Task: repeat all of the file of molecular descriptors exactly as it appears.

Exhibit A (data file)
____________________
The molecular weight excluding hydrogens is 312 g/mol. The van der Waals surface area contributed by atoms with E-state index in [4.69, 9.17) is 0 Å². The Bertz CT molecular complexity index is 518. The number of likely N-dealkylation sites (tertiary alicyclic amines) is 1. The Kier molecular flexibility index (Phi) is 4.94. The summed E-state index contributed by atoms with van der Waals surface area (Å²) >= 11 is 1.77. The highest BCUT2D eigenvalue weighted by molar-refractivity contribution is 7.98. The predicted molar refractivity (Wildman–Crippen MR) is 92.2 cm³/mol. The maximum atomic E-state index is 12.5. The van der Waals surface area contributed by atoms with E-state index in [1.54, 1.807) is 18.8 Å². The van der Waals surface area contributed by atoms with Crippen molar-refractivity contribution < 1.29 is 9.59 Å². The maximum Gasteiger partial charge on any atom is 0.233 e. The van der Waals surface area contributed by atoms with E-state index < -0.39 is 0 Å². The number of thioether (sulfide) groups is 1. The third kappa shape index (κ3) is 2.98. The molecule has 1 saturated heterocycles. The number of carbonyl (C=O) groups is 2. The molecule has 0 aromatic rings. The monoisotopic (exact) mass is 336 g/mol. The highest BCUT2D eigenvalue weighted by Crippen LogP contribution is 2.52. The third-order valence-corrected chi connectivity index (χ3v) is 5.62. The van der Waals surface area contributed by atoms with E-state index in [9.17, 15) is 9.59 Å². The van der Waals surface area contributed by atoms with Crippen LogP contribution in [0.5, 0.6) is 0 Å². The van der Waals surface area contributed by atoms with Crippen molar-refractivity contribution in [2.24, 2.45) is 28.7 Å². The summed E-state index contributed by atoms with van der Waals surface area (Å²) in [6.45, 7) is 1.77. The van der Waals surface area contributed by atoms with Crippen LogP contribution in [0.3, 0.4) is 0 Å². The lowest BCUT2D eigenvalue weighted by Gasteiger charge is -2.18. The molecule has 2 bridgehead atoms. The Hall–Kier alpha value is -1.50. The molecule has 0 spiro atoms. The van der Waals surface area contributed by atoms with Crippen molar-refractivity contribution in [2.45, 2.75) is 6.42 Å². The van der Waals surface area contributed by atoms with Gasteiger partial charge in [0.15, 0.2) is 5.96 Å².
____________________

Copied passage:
The molecular weight excluding hydrogens is 312 g/mol. The van der Waals surface area contributed by atoms with E-state index in [4.69, 9.17) is 0 Å². The Bertz CT molecular complexity index is 518. The number of likely N-dealkylation sites (tertiary alicyclic amines) is 1. The Kier molecular flexibility index (Phi) is 4.94. The summed E-state index contributed by atoms with van der Waals surface area (Å²) >= 11 is 1.77. The highest BCUT2D eigenvalue weighted by molar-refractivity contribution is 7.98. The predicted molar refractivity (Wildman–Crippen MR) is 92.2 cm³/mol. The maximum atomic E-state index is 12.5. The van der Waals surface area contributed by atoms with E-state index in [1.54, 1.807) is 18.8 Å². The van der Waals surface area contributed by atoms with Crippen molar-refractivity contribution < 1.29 is 9.59 Å². The maximum Gasteiger partial charge on any atom is 0.233 e. The van der Waals surface area contributed by atoms with E-state index < -0.39 is 0 Å². The number of thioether (sulfide) groups is 1. The third kappa shape index (κ3) is 2.98. The molecule has 1 saturated heterocycles. The number of carbonyl (C=O) groups is 2. The molecule has 0 aromatic rings. The monoisotopic (exact) mass is 336 g/mol. The highest BCUT2D eigenvalue weighted by Crippen LogP contribution is 2.52. The third-order valence-corrected chi connectivity index (χ3v) is 5.62. The van der Waals surface area contributed by atoms with E-state index in [9.17, 15) is 9.59 Å². The van der Waals surface area contributed by atoms with Crippen LogP contribution in [0.5, 0.6) is 0 Å². The van der Waals surface area contributed by atoms with Crippen molar-refractivity contribution in [2.24, 2.45) is 28.7 Å². The summed E-state index contributed by atoms with van der Waals surface area (Å²) in [6.45, 7) is 1.77. The van der Waals surface area contributed by atoms with Crippen LogP contribution in [0.3, 0.4) is 0 Å². The lowest BCUT2D eigenvalue weighted by Gasteiger charge is -2.18. The molecule has 2 bridgehead atoms. The Hall–Kier alpha value is -1.50. The molecule has 0 spiro atoms. The van der Waals surface area contributed by atoms with Crippen molar-refractivity contribution in [2.45, 2.75) is 6.42 Å². The van der Waals surface area contributed by atoms with Gasteiger partial charge in [0.15, 0.2) is 5.96 Å².